‘Living Pictures’ at the Empire Theatre, Leicester Square, London, 1894: Marie Studholme, Constance Collier and Hetty Hamer as the Three GracesApril 19, 2014
Marie Studholme (1872-1930), Constance Collier (1878-1955) and Hetty Hamer (active 1890-1910), English actresses, as ‘The Three Graces’ among the ‘Living Pictures,’ first presented at the Empire Theatre, Leicester Square, London, on Monday evening, 5 February 1894.
(photo: W. & D. Downey, London, 1894; published as a postcard by The Rotary Photographic Co Ltd., Rotary Photographic Series, no. 351 B, London, about 1902)
‘An addition to the Empire programme was made last night, when a series of ”Living Pictures” was presented. The back of the stage was focussed down to a large gilt frame, in which the pictures were set, the figures of the various subjects being embodied by several ladies. The first, ”Courtship,” showed a pretty couple (Misses Sheppard and Deroy), dressed in the Directoire style, leading over a rustic bride, amid the freshness of the Springtime. The next with ”Night,” in which Miss Hetty Hamer and Miss [Constance] Collier, two white-draped figures crowned with electric stars, were reclining amid Doré-like surroundings of jagged, tapering peaks against a mystic blue background. ”Duet” was a piece of marble statuary delicately tinted with changing lights that swept over the motionless figures (Madame Fionde and Miss Blowey). ”A Funny Song” was as glowing in colour as if fresh from the brush of the painter, and the expression of the three figures (Senorita Candida and Messrs [William] Lewington and [C.] Perkins) was admirable. One of the prettiest dealt with the old subject, ”Loves me! Loves me not,” in the familiar way, but in a bright Italian atmosphere, and with the blue sea as a background, the perfect taste of the accessories increasing the personal charm of the performers, Miss Marie Studholme and Miss Barker. Miss Deroy made a fascinating picture as a girl ascending an old staircase (the warm colours of her dress blending in complete harmony with the oaken wainscotting), and bidding a sweet ”Good-night.” Miss Hetty Hamer was another bright figure in ”Pets,” a Greek girl feeding pigeons in a corner of some secret grove. ”The Billet-doux” was placed in the powder and patches days, a young beau indulging in a moment’s flirtation with the maid, who is about to take his missive to her mistress (the Misses Belton and Hill). ”Springtime” was a poetic conception of the ”Sweetness of the year.” So charming was the grace of the young girl (Miss Hinde), dreamily resting among the branches of a pink-blossomed almond tree, that the audience vainly tried to interrupt the progress of the series in order to gaze again at the dainty sight. ”Charity,” in which Senorita Candida and Miss Deroy appear, is a somewhat conventional subject, representing a benevolent patrician offering her fur cloak to a homeless wanderer as shelter against the falling snow. ”The Three Graces” needs no further explanation, when it is said that the Misses Hetty Hamer, Collier, and Marie Studholme formed the trio. The series was concluded by a study in bronze, ”The Defence of the Flag,” portraying a vigorous patriotic group; but several of the favourites had to be repeated before the audience was satisfied. Excellent alike in conception, mouthing, and representation, the ”Living Pictures” at the Empire will prove a strong attraction.”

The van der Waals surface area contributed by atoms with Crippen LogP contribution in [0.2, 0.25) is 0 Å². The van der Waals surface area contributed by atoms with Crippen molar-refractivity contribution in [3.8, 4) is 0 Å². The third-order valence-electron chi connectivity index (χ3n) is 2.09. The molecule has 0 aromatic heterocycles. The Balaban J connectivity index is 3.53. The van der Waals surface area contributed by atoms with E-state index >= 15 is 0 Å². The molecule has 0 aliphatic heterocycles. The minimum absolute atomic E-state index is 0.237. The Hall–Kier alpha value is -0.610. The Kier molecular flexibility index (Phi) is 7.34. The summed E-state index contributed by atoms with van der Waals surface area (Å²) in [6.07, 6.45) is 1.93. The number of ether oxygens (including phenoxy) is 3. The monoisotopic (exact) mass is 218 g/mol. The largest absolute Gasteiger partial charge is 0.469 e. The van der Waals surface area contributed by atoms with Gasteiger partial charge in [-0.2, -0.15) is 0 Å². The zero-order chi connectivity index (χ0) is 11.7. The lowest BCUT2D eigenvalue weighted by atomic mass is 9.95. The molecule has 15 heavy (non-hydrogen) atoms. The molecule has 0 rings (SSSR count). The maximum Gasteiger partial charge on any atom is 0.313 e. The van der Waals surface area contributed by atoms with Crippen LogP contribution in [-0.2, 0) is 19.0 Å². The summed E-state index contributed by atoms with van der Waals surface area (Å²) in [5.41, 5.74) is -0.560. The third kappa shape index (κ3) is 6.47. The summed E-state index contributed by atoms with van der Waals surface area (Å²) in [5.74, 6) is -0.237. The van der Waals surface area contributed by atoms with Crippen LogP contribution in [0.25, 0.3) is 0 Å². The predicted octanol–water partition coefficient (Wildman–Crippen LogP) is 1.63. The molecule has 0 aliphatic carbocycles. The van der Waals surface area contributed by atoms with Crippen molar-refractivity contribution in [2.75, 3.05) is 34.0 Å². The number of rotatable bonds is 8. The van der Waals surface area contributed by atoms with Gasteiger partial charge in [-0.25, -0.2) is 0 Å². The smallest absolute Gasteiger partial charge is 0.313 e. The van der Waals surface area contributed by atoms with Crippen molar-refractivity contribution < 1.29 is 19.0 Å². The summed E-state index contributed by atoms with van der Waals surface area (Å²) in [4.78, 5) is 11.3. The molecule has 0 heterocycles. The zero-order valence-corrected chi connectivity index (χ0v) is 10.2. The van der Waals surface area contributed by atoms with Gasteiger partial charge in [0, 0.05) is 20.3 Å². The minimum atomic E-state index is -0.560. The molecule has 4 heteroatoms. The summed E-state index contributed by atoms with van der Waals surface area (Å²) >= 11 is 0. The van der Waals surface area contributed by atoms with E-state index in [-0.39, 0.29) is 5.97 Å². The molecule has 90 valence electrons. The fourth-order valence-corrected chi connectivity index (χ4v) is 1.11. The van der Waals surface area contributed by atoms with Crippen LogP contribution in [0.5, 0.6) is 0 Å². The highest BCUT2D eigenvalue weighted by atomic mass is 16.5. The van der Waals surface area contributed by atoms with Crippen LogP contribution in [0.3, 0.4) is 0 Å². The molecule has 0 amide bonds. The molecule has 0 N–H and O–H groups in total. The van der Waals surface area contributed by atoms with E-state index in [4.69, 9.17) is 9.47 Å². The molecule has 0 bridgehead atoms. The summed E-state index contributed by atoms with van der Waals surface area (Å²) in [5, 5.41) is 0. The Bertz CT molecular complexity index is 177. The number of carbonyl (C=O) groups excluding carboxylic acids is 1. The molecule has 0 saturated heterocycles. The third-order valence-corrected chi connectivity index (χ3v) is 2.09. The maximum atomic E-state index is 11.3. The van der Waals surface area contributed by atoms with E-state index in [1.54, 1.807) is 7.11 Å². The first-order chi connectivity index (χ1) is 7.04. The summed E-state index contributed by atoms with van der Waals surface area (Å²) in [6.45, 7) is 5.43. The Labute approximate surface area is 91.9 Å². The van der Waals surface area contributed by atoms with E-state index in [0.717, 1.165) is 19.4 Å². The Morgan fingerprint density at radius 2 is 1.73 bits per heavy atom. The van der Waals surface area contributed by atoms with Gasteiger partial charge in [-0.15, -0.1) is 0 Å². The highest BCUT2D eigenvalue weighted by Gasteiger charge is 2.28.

(The Standard, London, Tuesday, 6 February 1894, p. 3c)
‘Tableaux Vivants at the EMPIRE. A noticeable addition has been made to the programme at the EMPIRE Theatre, which promises to crown the house for some time. Never behindhand when anything savouring of novelty is I the air, the management have now introduced a series of ”Living Pictures,” produced in the style which has long been familiar to pleasure-seekers in France, Germany, and Russia. Similar representations have, of course, been given in London, but of the EMPIRE tableaux there is only this to be said: they are as well done, as richly and effectively mounted as is possible, with no suggestion of tinsel or tawdriness. The dramatis personæ are the Misses Hetty Hamer, Marie Studholme, Sheppard, Deroy, Collier, Blowey, Madame Fionde, Señorita Candida, and Messrs. Lewington and Perkins. The ”Living Pictures” meet with a good reception nightly, and it will be a pity of they do not remain in the programme for a long time to come.’
(The Graphic, London, Saturday, 10 February 1894, p. 151b//c)
Whereas Mesdames Studhome, Collier and Hamer were then actresses or members of the chorus at the Gaiety and Prince of Wales’s Theatres in London, all the others mentioned in connection with the ‘Living Pictures’ were ballet dancers or pantomimists employed at the Empire Theatre, Leicester Square. All were then under contract to the impresario George Edwardes.